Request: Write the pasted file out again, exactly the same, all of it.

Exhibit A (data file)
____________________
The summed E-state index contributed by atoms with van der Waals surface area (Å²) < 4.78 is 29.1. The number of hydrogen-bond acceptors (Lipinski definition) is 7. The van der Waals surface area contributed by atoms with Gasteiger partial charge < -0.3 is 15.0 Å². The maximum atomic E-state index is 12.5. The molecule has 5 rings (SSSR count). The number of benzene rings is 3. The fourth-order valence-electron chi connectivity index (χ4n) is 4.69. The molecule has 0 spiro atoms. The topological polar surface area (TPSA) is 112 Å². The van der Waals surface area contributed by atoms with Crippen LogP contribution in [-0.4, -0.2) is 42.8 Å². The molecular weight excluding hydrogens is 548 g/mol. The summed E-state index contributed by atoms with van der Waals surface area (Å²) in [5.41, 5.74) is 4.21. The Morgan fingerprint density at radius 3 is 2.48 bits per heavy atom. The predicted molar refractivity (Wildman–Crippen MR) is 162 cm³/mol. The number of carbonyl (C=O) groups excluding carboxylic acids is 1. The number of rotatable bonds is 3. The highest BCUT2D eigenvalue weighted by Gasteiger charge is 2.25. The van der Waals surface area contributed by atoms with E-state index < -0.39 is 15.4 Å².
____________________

The summed E-state index contributed by atoms with van der Waals surface area (Å²) < 4.78 is 29.1. The number of hydrogen-bond acceptors (Lipinski definition) is 7. The van der Waals surface area contributed by atoms with Gasteiger partial charge < -0.3 is 15.0 Å². The maximum atomic E-state index is 12.5. The molecule has 5 rings (SSSR count). The number of benzene rings is 3. The fourth-order valence-electron chi connectivity index (χ4n) is 4.69. The molecule has 0 spiro atoms. The topological polar surface area (TPSA) is 112 Å². The van der Waals surface area contributed by atoms with Crippen LogP contribution in [-0.4, -0.2) is 42.8 Å². The molecular weight excluding hydrogens is 548 g/mol. The summed E-state index contributed by atoms with van der Waals surface area (Å²) in [5.41, 5.74) is 4.21. The Morgan fingerprint density at radius 3 is 2.48 bits per heavy atom. The predicted molar refractivity (Wildman–Crippen MR) is 162 cm³/mol. The number of carbonyl (C=O) groups excluding carboxylic acids is 1. The number of rotatable bonds is 3. The highest BCUT2D eigenvalue weighted by Gasteiger charge is 2.25. The van der Waals surface area contributed by atoms with E-state index < -0.39 is 15.4 Å².